Would Constellation Energy's near-collapse and emergency sale have been necessary if the General Assembly hadn't resisted and ultimately quashed its planned merger with Florida's FPL Group two years ago?
That's the buzz in the wake of news yesterday that MidAmerican Energy Holdings would rescue Constellation by buying it for a paltry $26.50 per share.
If regulators and politicians had just gotten out of Constellation's way, the thinking goes, this week's credit crisis wouldn't have threatened the company with bankruptcy. FPL's size and steady earnings, according to this argument, could have backstopped Constellation and prevented the loss of confidence that caused yesterday's deal.
"I agree with that," said Constellation Chairman and CEO Mayo Shattuck, when I put the proposition to him yesterday. An FPL merger, he said, was supposed to "diversify the earnings base of the company" so it wouldn't be so dependent on Constellation's trading operation - the one that threatened the whole enterprise this week.
Nice try, but scapegoating Annapolis won't work. A CEO's job is to take no more risk than his company's balance sheet can handle. Whatever its size.
Shattuck demonstrably failed to do that.
The credit crisis threatening Constellation and numerous other companies seemed a one-in-10,000 chance a few months ago. Its speed, breadth and depth have stunned everybody. There might have been concerted efforts to send Constellation into a tailspin by driving down its stock and sowing doubts about its credit.
It's a jungle out there. But that's why Shattuck and his colleagues get paid very, very well to protect shareholders against even long-shot threats.
In an interview, Shattuck distinguished between the ordinary "economic" risks that Constellation faces every day and the extraordinary menace of the past few days.
"Economic risks have been managed as they've always been and are in sound shape," he said.
But credit risks are economic risks. Just ask Constellation shareholders, whose stock is worth less than half what it was a week ago.
The General Assembly didn't cause Constellation's problems. Constellation did, first by betting on energy trends with buckets of borrowed money, then by misstating what would happen if the credit ratings it needed to borrow that money were ever downgraded.
Downgrades would have compelled the company to post hundreds of millions - in some cases, more than a billion - of dollars more than had previously been disclosed.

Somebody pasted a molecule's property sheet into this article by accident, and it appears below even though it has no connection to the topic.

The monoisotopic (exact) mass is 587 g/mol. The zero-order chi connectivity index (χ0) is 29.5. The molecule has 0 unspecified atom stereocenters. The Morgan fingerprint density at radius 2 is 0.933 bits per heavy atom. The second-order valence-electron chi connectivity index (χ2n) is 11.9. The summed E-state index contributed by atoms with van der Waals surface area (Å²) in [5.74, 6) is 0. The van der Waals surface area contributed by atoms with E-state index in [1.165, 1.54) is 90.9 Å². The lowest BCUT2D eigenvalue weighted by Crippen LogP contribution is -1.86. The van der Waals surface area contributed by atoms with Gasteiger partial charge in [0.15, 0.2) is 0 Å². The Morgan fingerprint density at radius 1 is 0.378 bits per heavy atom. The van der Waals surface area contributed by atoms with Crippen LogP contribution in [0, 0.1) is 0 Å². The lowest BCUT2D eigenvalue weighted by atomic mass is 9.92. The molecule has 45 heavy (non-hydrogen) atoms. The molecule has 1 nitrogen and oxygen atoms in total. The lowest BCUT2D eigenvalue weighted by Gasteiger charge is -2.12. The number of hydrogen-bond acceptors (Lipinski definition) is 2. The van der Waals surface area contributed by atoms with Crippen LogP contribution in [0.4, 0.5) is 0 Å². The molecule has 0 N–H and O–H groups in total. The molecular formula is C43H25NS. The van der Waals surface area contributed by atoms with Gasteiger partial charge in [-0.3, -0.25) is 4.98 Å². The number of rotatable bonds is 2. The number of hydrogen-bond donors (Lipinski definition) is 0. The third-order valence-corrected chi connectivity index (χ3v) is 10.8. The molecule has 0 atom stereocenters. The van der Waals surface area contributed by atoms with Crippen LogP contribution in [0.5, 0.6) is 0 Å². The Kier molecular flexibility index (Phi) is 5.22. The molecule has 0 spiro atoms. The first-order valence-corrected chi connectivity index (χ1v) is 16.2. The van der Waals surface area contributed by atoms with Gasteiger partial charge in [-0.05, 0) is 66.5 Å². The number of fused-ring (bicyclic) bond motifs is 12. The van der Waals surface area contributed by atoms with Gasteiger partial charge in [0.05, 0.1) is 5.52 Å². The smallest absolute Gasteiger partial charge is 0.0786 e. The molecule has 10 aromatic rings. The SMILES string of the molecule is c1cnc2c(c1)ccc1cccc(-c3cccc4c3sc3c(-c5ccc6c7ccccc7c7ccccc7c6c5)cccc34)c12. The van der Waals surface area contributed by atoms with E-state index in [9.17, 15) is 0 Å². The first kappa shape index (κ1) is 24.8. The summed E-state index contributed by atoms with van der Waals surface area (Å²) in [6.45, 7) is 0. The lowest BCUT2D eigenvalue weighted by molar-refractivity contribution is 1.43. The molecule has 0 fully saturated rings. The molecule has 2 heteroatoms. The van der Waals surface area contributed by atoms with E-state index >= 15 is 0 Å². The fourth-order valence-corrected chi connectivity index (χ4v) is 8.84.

That goof, revealed a month ago, was "a disclosure error of some magnitude," Shattuck admits. "In normal circumstances, an issue like that in any market in history could be rectified within several weeks. In this environment, it has consequences that extended obviously into a perfect storm" of financiers going under or seeking help.
The market could see that huge collateral calls might push Constellation to bankruptcy if it got caught in the storm. That made lenders reluctant to lend, which increased chances of a downgrade, which boosted chances of a collateral call. When Standard & Poor's revealed Wednesday that it was considering a downgrade, things snowballed, and Constellation had to find a partner.
Not everybody's in trouble, though.
Notice that Warren Buffett, the canny owner of MidAmerican through the Berkshire Hathaway conglomerate, not only isn't in distress but has plenty of cash to buy fire-sale assets such as Constellation.
With billions in insurance and other financial assets, Buffett could have easily bet the farm in the manner of Constellation or American International Group, the insurance behemoth seized by the government this week.
But he didn't. He kept his powder dry and was happy with the notion that steady, prudent growth generates the best returns. What a concept. Don't be surprised if the wheeling and dealing on Constellation's trading desk diminishes under the new proprietors.
The General Assembly resisted Constellation's marriage with FPL, owner of Florida Power & Light, because of concern about the merger's effect on BGE, Constellation's subsidiary. Legislators also wanted to hold the merger ransom in return for a payoff to BGE residential customers.
But even if authorities had approved the deal, the combined company would have underwritten the same kind of bets on electricity, coal and natural gas prices that got Constellation into trouble. Who's to say that, given the greater financial backing, the wagers wouldn't have been larger and just as dangerous for its future?
The financial theme of 2008, for home buyers or Wall Street tycoons, is borrowing more money than you can handle if things go bad.
It's hard to blame overzealous regulators and business-hating politicians for that.